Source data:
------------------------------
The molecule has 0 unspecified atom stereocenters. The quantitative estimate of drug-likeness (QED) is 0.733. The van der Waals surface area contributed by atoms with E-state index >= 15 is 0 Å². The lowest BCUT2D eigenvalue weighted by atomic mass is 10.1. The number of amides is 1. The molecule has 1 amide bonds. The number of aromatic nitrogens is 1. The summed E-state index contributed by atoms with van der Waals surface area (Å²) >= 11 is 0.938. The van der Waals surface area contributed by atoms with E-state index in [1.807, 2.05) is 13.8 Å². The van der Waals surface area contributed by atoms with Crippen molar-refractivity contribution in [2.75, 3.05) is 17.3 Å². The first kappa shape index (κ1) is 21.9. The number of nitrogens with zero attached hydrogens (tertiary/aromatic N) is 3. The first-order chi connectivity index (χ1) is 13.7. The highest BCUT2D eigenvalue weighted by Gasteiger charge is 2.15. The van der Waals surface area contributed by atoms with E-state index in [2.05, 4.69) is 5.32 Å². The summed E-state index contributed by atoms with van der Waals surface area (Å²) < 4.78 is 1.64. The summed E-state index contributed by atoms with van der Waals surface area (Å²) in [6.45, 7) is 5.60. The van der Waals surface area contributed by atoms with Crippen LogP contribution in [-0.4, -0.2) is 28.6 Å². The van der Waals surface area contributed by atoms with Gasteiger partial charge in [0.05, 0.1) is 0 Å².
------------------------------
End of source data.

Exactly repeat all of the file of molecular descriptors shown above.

The molecule has 0 unspecified atom stereocenters. The quantitative estimate of drug-likeness (QED) is 0.733. The van der Waals surface area contributed by atoms with E-state index >= 15 is 0 Å². The lowest BCUT2D eigenvalue weighted by atomic mass is 10.1. The number of amides is 1. The molecule has 1 amide bonds. The number of aromatic nitrogens is 1. The summed E-state index contributed by atoms with van der Waals surface area (Å²) >= 11 is 0.938. The van der Waals surface area contributed by atoms with E-state index in [1.807, 2.05) is 13.8 Å². The van der Waals surface area contributed by atoms with Crippen molar-refractivity contribution in [2.75, 3.05) is 17.3 Å². The first kappa shape index (κ1) is 21.9. The number of nitrogens with zero attached hydrogens (tertiary/aromatic N) is 3. The first-order chi connectivity index (χ1) is 13.7. The highest BCUT2D eigenvalue weighted by Gasteiger charge is 2.15. The van der Waals surface area contributed by atoms with E-state index in [2.05, 4.69) is 5.32 Å². The summed E-state index contributed by atoms with van der Waals surface area (Å²) < 4.78 is 1.64. The summed E-state index contributed by atoms with van der Waals surface area (Å²) in [6.45, 7) is 5.60. The van der Waals surface area contributed by atoms with Crippen LogP contribution in [-0.4, -0.2) is 28.6 Å². The van der Waals surface area contributed by atoms with Gasteiger partial charge in [0.05, 0.1) is 0 Å².